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Decision on 1880 West Campus home postponed

Thursday, September 26, 2019 by Jessi Devenyns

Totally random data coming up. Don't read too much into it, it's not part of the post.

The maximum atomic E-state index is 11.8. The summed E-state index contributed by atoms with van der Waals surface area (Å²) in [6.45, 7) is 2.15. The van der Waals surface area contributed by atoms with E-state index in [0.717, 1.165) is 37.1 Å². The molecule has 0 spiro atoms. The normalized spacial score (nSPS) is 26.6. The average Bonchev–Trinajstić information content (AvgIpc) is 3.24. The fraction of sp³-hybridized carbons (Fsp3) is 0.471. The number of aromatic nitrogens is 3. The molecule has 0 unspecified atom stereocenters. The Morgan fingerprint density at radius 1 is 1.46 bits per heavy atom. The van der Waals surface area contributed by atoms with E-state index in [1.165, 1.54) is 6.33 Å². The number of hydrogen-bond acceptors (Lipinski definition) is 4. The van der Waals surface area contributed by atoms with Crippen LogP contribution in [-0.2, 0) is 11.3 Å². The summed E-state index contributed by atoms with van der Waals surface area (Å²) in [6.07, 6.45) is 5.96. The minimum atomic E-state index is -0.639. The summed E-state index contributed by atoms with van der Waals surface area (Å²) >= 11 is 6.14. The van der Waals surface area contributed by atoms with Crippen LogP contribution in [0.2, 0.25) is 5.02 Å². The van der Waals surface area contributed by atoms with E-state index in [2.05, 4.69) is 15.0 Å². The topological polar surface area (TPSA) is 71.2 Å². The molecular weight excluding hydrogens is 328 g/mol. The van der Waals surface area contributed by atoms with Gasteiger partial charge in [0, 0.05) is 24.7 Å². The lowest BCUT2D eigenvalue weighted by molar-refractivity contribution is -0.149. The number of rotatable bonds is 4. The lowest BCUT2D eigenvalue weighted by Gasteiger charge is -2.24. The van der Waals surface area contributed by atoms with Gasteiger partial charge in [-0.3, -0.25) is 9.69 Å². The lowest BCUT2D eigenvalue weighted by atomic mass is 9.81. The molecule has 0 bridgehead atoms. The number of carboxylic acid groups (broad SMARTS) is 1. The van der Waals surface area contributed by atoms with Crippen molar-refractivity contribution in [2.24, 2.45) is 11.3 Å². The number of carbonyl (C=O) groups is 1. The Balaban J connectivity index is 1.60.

As West Campus changes at a dramatic clip, glimpses of its past still remain. One of those windows into the past is a small folk Victorian at 704 W. 22nd St. that was built in 1880 by a local grocer. Although almost 140 years old, the home is “remarkably intact,” Historic Preservation Officer Steve Sadowsky told the Historic Landmark Commission at its Sept. 23 meeting. Staff members who recommended zoning the property historic called the house “an important link between the past, present and the future,” though today it is sandwiched between modern student housing. Sadowsky explained that the home was once the site of such antics as neighbors stealing George S. Heflybower’s prize-winning chickens and was the home of one of the trailblazing educators at the Texas School for the Deaf, which in 1905 was known as the Deaf and Dumb Institute. While the commission had initiated the historic zoning process for the property, due to changes in rules at the state level, it was unable to vote to move the case any further. Therefore, in a 6-1 vote, commissioners postponed the case until their October meeting. Commissioner Witt Featherston voted against the postponement. Commissioners Emily Reed, Terri Myers, Emily Hibbs and Mathew Jacob were absent.

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